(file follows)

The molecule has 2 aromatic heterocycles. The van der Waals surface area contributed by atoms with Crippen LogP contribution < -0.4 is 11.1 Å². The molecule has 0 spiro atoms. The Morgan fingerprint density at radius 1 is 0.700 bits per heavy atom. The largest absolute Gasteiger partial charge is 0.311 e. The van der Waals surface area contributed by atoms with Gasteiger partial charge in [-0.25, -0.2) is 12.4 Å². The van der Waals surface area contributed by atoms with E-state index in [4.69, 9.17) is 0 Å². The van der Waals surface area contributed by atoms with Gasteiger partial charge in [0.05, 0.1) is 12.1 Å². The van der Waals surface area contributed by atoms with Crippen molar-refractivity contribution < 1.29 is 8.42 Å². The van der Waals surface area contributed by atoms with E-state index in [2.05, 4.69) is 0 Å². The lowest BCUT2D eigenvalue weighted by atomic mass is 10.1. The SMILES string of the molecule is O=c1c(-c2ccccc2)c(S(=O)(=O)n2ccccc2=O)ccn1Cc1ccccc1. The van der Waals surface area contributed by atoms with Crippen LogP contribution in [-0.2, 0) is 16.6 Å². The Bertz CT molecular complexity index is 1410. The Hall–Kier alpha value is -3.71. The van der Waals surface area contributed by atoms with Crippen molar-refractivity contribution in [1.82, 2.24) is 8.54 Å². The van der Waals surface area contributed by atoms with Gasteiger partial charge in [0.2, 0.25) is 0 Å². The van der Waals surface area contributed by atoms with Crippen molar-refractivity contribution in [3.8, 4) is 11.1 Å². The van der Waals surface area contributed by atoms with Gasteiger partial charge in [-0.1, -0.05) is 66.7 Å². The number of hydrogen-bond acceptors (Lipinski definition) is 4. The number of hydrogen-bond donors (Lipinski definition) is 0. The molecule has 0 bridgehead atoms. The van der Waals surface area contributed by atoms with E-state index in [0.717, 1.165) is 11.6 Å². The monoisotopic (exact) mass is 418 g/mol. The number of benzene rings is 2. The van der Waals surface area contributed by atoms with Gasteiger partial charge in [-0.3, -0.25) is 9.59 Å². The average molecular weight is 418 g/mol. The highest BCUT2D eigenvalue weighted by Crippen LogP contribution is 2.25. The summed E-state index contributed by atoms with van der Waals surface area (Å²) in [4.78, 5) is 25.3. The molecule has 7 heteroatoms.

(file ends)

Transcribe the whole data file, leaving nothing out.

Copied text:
The molecule has 2 aromatic heterocycles. The van der Waals surface area contributed by atoms with Crippen LogP contribution < -0.4 is 11.1 Å². The molecule has 0 spiro atoms. The Morgan fingerprint density at radius 1 is 0.700 bits per heavy atom. The largest absolute Gasteiger partial charge is 0.311 e. The van der Waals surface area contributed by atoms with Gasteiger partial charge in [-0.25, -0.2) is 12.4 Å². The van der Waals surface area contributed by atoms with E-state index in [4.69, 9.17) is 0 Å². The van der Waals surface area contributed by atoms with Gasteiger partial charge in [0.05, 0.1) is 12.1 Å². The van der Waals surface area contributed by atoms with Crippen molar-refractivity contribution < 1.29 is 8.42 Å². The van der Waals surface area contributed by atoms with E-state index in [2.05, 4.69) is 0 Å². The lowest BCUT2D eigenvalue weighted by atomic mass is 10.1. The SMILES string of the molecule is O=c1c(-c2ccccc2)c(S(=O)(=O)n2ccccc2=O)ccn1Cc1ccccc1. The van der Waals surface area contributed by atoms with Crippen LogP contribution in [-0.2, 0) is 16.6 Å². The Bertz CT molecular complexity index is 1410. The Hall–Kier alpha value is -3.71. The van der Waals surface area contributed by atoms with Crippen molar-refractivity contribution in [1.82, 2.24) is 8.54 Å². The van der Waals surface area contributed by atoms with Gasteiger partial charge in [0.2, 0.25) is 0 Å². The van der Waals surface area contributed by atoms with Crippen molar-refractivity contribution in [3.8, 4) is 11.1 Å². The van der Waals surface area contributed by atoms with Gasteiger partial charge in [-0.1, -0.05) is 66.7 Å². The number of hydrogen-bond acceptors (Lipinski definition) is 4. The number of hydrogen-bond donors (Lipinski definition) is 0. The molecule has 0 bridgehead atoms. The van der Waals surface area contributed by atoms with E-state index in [0.717, 1.165) is 11.6 Å². The monoisotopic (exact) mass is 418 g/mol. The number of benzene rings is 2. The van der Waals surface area contributed by atoms with Gasteiger partial charge in [-0.3, -0.25) is 9.59 Å². The average molecular weight is 418 g/mol. The highest BCUT2D eigenvalue weighted by Crippen LogP contribution is 2.25. The summed E-state index contributed by atoms with van der Waals surface area (Å²) in [4.78, 5) is 25.3. The molecule has 7 heteroatoms.